Photos by Paul Alster
Under clear, mid-summer night skies, the platoon closed in on the village. They moved stealthily across rugged terrain, down steep ravines, through the rocky scrubland then through heavily wooded brush.
They had already been moving on foot for a number of hours in full battle dress, carrying their weapons and other equipment. They were hot, sweating heavily, dusty. If they felt tired, the adrenalin of such a dangerous situation kept them alert and ready.
Cries of 'Allah Hu Akbar' bellowed amid automatic gunfire as soon as they broke cover and moved on a targeted house. A hand grenade was thrown from the upstairs window. A colleague swiftly dragged a wounded soldier backwards behind the cover of a boulder, out of sight of the Hizballah fighters.
The Israelis burst into the house, checking for booby-trapped pressure pads at the doorways, then rushed the defenders. A short, but vicious fire-fight was over in less than two minutes. The outcome: two Hizballah terrorists dead, two Israeli soldiers injured (one severely). The target was made safe.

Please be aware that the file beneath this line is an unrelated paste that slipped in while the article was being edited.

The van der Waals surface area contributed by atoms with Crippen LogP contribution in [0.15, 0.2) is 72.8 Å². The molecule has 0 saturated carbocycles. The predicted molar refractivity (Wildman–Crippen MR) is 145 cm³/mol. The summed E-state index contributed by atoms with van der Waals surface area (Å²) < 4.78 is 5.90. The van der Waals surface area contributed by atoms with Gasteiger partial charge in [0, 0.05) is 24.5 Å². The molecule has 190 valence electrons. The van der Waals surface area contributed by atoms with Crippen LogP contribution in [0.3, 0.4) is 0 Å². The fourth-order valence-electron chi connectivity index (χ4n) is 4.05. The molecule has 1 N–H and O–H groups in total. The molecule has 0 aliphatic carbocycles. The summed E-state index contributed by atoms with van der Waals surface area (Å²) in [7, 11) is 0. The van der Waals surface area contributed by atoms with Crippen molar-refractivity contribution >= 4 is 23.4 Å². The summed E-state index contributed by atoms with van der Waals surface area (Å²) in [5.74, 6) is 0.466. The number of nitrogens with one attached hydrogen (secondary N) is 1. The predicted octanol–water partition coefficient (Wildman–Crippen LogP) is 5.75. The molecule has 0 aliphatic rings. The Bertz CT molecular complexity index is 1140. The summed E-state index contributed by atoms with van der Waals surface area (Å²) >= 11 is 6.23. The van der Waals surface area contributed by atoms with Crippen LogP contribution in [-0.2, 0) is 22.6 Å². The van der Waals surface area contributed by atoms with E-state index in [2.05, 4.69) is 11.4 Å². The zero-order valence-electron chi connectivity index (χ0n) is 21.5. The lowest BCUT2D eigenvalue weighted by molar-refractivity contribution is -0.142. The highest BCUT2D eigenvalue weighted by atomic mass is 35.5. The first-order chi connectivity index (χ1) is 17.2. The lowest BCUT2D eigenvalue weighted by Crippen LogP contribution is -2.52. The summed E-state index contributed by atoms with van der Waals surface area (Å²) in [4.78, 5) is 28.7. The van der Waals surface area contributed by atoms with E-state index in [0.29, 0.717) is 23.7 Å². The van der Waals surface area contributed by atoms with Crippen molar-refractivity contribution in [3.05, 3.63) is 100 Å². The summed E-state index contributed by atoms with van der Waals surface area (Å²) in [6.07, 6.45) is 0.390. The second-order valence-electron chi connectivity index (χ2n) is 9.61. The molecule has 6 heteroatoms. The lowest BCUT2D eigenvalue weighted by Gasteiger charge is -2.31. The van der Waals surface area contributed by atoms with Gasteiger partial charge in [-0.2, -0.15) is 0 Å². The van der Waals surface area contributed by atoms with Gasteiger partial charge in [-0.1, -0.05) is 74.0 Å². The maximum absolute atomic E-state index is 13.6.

Fortunately, this was a training drill, set in a scenario of renewed conflict with Hizballah in southern Lebanon. Israeli officials granted the Investigative Project on Terrorism access to observe it.
The young troops of the Nahal Brigade have been training for seven months. The village is a mock-up created by the IDF at the Elyakim base in the Carmel hills in northern Israel, a terrain similar to that found in southern Lebanon. It gives soldiers vital experience with the potential dangers they might face in a future conflict.